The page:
If you fly often or are involved in the aviation industry, you may have heard about airline codeshares.
Although the word is self-explanatory, it is a little more complicated than that. This article will guide you about the business arrangement between different airlines known as codeshare agreements.
Basically, two or more airlines share the flight code and market fares for the same flight.
Don’t worry if you are confused, by the end of the article, you will not only understand how codesharing works, but also how it affects the passengers and airlines.
So, let’s begin:
To know about codeshare and how it works, you must first understand some other terms. Let’s get straight into it:
Any flight itinerary is composed of one or more flight coupons. In simple terms, a flight coupon represents the journey from one airport to the other.
So, for instance, if the Toronto to Delhi flight itinerary comprises of a single flight coupon, there is only one airline operating nonstop flights from Toronto to Delhi.
Similarly, if there are two flight coupons between the destinations, it means the flight has a stop between Toronto and Delhi, say, Ahmedabad. So Toronto to Ahmedabad ticket is operated by one air carrier, and flights from Ahmedabad to Delhi by another.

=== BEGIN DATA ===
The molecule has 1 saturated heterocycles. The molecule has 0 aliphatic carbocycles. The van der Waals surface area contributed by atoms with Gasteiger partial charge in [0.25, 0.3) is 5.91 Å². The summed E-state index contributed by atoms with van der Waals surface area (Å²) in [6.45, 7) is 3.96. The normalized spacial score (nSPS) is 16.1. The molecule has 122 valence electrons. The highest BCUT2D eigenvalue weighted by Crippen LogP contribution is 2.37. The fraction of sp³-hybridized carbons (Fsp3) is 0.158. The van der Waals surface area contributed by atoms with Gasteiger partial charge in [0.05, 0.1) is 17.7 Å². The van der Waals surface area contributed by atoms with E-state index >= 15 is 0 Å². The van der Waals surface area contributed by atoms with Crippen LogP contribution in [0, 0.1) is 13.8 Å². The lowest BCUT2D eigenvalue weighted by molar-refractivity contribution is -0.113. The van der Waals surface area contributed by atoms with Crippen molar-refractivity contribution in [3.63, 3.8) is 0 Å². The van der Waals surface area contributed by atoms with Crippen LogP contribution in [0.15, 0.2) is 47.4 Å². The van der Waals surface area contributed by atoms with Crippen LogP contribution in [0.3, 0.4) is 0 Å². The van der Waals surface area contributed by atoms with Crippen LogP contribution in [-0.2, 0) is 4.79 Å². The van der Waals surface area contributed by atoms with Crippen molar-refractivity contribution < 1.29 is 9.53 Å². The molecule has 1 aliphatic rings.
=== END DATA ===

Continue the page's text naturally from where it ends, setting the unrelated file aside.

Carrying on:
This term describes all the flights on an indirect route with one airline only.
An interline flight means a flight on an indirect route that is operated by two or more airlines.
These are unique codes used for the reservation and other reasons. This alphanumerical code is comprised of two alphabets followed by a number. This signifies the airline and the destination.
Keeping these in mind will help you understand codesharing better.
Codesharing is a means to sell seats on partner airlines. Code-sharing serves many purposes. One reason is to gain access to untapped markets indirectly. Others include the expansion of the network and enhancing service quality.
Airline codesharing involves two types of airlines. This includes operating airline and marketing airline.
The airline that provides aircraft on a particular route is the operating airline.
However, the airline that sells the seat on a flight is the marketing airline. In simple words, the airline that markets the seat to the passenger, but doesn’t use its aircraft is the marketing airline.
For every flight coupon, there is a single operating airline and one or more marketing airlines.
Codeshare agreements follow many different formats. However, you will find two main categories of codesharing formats or types below. Let’s start with the most common:
Under the free-sale codeshare agreement, both the airlines agree to sell seats on each other’s aircraft with no or little capacity restrictions.
The free-sale format dictates no restrictions on the number of seats a marketing airline may sell. The marketing carriers also have the power to decide their own fare structure.
On the other hand, the operating airline has greater control over the seat assignment and schedule changes.